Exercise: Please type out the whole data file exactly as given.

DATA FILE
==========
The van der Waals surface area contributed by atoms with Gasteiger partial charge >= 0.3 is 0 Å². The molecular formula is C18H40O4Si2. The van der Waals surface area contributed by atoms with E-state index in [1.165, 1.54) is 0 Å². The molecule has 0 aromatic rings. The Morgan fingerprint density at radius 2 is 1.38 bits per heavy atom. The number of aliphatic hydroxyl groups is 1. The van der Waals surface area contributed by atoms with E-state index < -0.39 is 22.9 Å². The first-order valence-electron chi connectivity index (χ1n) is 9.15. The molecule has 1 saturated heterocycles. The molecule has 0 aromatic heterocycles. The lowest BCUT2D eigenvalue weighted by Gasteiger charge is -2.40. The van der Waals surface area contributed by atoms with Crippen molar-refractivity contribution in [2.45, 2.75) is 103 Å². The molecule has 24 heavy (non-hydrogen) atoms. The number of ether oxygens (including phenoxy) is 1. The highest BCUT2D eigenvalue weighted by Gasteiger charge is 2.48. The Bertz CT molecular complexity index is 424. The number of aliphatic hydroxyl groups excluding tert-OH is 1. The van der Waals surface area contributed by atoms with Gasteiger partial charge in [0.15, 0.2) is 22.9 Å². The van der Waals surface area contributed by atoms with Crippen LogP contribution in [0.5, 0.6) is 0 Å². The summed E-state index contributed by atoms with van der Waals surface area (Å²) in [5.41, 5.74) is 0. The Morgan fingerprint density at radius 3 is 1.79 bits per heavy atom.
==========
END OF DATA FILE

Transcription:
The van der Waals surface area contributed by atoms with Gasteiger partial charge >= 0.3 is 0 Å². The molecular formula is C18H40O4Si2. The van der Waals surface area contributed by atoms with E-state index in [1.165, 1.54) is 0 Å². The molecule has 0 aromatic rings. The Morgan fingerprint density at radius 2 is 1.38 bits per heavy atom. The number of aliphatic hydroxyl groups is 1. The van der Waals surface area contributed by atoms with E-state index < -0.39 is 22.9 Å². The first-order valence-electron chi connectivity index (χ1n) is 9.15. The molecule has 1 saturated heterocycles. The molecule has 0 aromatic heterocycles. The lowest BCUT2D eigenvalue weighted by Gasteiger charge is -2.40. The van der Waals surface area contributed by atoms with Crippen molar-refractivity contribution in [2.45, 2.75) is 103 Å². The molecule has 24 heavy (non-hydrogen) atoms. The number of ether oxygens (including phenoxy) is 1. The highest BCUT2D eigenvalue weighted by Gasteiger charge is 2.48. The Bertz CT molecular complexity index is 424. The number of aliphatic hydroxyl groups excluding tert-OH is 1. The van der Waals surface area contributed by atoms with Gasteiger partial charge in [0.15, 0.2) is 22.9 Å². The van der Waals surface area contributed by atoms with Crippen LogP contribution in [0.5, 0.6) is 0 Å². The summed E-state index contributed by atoms with van der Waals surface area (Å²) in [5.41, 5.74) is 0. The Morgan fingerprint density at radius 3 is 1.79 bits per heavy atom.